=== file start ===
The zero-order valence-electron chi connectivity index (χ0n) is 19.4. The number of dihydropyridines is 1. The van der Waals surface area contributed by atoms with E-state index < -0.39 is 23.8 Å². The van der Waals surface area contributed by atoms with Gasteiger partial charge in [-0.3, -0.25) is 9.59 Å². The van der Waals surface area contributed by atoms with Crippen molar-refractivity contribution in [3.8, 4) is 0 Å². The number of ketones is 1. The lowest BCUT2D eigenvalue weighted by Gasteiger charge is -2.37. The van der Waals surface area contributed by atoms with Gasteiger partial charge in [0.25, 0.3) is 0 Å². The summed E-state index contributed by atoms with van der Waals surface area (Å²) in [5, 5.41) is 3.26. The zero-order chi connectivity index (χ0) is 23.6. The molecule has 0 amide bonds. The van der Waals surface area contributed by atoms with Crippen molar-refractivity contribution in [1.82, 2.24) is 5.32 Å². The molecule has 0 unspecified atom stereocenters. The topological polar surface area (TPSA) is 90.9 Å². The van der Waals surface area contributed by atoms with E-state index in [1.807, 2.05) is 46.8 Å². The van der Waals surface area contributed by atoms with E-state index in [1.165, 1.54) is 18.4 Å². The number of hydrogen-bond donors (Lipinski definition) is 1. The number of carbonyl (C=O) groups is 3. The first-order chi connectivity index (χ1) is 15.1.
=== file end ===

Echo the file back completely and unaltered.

The zero-order valence-electron chi connectivity index (χ0n) is 19.4. The number of dihydropyridines is 1. The van der Waals surface area contributed by atoms with E-state index < -0.39 is 23.8 Å². The van der Waals surface area contributed by atoms with Gasteiger partial charge in [-0.3, -0.25) is 9.59 Å². The van der Waals surface area contributed by atoms with Crippen molar-refractivity contribution in [3.8, 4) is 0 Å². The number of ketones is 1. The lowest BCUT2D eigenvalue weighted by Gasteiger charge is -2.37. The van der Waals surface area contributed by atoms with Gasteiger partial charge in [0.25, 0.3) is 0 Å². The summed E-state index contributed by atoms with van der Waals surface area (Å²) in [5, 5.41) is 3.26. The zero-order chi connectivity index (χ0) is 23.6. The molecule has 0 amide bonds. The van der Waals surface area contributed by atoms with Crippen molar-refractivity contribution in [1.82, 2.24) is 5.32 Å². The molecule has 0 unspecified atom stereocenters. The topological polar surface area (TPSA) is 90.9 Å². The van der Waals surface area contributed by atoms with E-state index in [1.807, 2.05) is 46.8 Å². The van der Waals surface area contributed by atoms with E-state index in [1.165, 1.54) is 18.4 Å². The number of hydrogen-bond donors (Lipinski definition) is 1. The number of carbonyl (C=O) groups is 3. The first-order chi connectivity index (χ1) is 15.1.